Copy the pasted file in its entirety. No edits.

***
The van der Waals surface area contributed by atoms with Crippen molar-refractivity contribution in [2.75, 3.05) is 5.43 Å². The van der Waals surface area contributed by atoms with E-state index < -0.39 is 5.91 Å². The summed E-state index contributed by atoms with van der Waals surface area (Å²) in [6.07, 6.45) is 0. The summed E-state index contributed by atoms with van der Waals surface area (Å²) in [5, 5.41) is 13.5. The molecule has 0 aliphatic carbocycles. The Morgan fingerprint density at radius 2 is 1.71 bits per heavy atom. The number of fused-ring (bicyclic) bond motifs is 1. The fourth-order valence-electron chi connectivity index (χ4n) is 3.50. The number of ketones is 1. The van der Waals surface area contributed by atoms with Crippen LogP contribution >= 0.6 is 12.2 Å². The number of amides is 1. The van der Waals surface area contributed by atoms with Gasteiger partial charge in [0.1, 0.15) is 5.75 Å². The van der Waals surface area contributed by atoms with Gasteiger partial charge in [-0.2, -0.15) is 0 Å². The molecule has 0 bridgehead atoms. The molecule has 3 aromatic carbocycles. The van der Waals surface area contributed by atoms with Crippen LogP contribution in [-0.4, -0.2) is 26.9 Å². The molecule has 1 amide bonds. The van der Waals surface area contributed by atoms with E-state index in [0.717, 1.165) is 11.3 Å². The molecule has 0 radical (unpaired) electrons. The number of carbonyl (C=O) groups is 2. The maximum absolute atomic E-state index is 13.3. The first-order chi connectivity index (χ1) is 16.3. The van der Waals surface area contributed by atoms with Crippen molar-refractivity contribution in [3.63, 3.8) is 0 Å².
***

The van der Waals surface area contributed by atoms with Crippen molar-refractivity contribution in [2.75, 3.05) is 5.43 Å². The van der Waals surface area contributed by atoms with E-state index < -0.39 is 5.91 Å². The summed E-state index contributed by atoms with van der Waals surface area (Å²) in [6.07, 6.45) is 0. The summed E-state index contributed by atoms with van der Waals surface area (Å²) in [5, 5.41) is 13.5. The molecule has 0 aliphatic carbocycles. The Morgan fingerprint density at radius 2 is 1.71 bits per heavy atom. The number of fused-ring (bicyclic) bond motifs is 1. The fourth-order valence-electron chi connectivity index (χ4n) is 3.50. The number of ketones is 1. The van der Waals surface area contributed by atoms with Crippen LogP contribution >= 0.6 is 12.2 Å². The number of amides is 1. The van der Waals surface area contributed by atoms with Gasteiger partial charge in [0.1, 0.15) is 5.75 Å². The van der Waals surface area contributed by atoms with Gasteiger partial charge in [-0.2, -0.15) is 0 Å². The molecule has 0 bridgehead atoms. The molecule has 3 aromatic carbocycles. The van der Waals surface area contributed by atoms with Crippen LogP contribution in [-0.4, -0.2) is 26.9 Å². The molecule has 1 amide bonds. The van der Waals surface area contributed by atoms with E-state index in [0.717, 1.165) is 11.3 Å². The molecule has 0 radical (unpaired) electrons. The number of carbonyl (C=O) groups is 2. The maximum absolute atomic E-state index is 13.3. The first-order chi connectivity index (χ1) is 16.3. The van der Waals surface area contributed by atoms with Crippen molar-refractivity contribution in [3.63, 3.8) is 0 Å².